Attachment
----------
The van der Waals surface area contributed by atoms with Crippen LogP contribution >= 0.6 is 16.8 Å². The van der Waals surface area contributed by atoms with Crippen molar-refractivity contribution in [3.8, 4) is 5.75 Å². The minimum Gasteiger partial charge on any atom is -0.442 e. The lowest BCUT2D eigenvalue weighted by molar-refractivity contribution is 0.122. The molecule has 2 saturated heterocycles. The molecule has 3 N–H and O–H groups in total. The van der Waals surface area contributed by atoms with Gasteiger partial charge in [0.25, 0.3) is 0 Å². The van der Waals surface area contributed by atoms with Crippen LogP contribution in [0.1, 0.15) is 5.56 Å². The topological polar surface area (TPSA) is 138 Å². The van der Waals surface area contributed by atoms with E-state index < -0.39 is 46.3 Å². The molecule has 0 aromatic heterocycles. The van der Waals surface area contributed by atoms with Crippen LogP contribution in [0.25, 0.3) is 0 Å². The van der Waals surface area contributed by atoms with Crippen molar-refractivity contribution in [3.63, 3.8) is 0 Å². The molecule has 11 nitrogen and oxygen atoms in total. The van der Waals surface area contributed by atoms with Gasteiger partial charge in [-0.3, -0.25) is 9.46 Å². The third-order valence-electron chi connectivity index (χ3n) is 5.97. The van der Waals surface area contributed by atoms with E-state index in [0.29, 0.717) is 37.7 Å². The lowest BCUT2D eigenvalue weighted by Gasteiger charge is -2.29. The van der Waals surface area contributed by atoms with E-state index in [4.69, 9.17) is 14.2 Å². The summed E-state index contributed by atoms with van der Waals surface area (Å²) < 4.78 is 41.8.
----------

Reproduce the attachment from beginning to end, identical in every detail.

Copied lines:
The van der Waals surface area contributed by atoms with Crippen LogP contribution >= 0.6 is 16.8 Å². The van der Waals surface area contributed by atoms with Crippen molar-refractivity contribution in [3.8, 4) is 5.75 Å². The minimum Gasteiger partial charge on any atom is -0.442 e. The lowest BCUT2D eigenvalue weighted by molar-refractivity contribution is 0.122. The molecule has 2 saturated heterocycles. The molecule has 3 N–H and O–H groups in total. The van der Waals surface area contributed by atoms with Gasteiger partial charge in [0.25, 0.3) is 0 Å². The van der Waals surface area contributed by atoms with Crippen LogP contribution in [0.1, 0.15) is 5.56 Å². The topological polar surface area (TPSA) is 138 Å². The van der Waals surface area contributed by atoms with E-state index < -0.39 is 46.3 Å². The molecule has 0 aromatic heterocycles. The van der Waals surface area contributed by atoms with Crippen LogP contribution in [0.25, 0.3) is 0 Å². The van der Waals surface area contributed by atoms with Crippen molar-refractivity contribution in [3.63, 3.8) is 0 Å². The molecule has 11 nitrogen and oxygen atoms in total. The van der Waals surface area contributed by atoms with Gasteiger partial charge in [-0.3, -0.25) is 9.46 Å². The third-order valence-electron chi connectivity index (χ3n) is 5.97. The van der Waals surface area contributed by atoms with E-state index in [0.29, 0.717) is 37.7 Å². The lowest BCUT2D eigenvalue weighted by Gasteiger charge is -2.29. The van der Waals surface area contributed by atoms with E-state index in [4.69, 9.17) is 14.2 Å². The summed E-state index contributed by atoms with van der Waals surface area (Å²) < 4.78 is 41.8.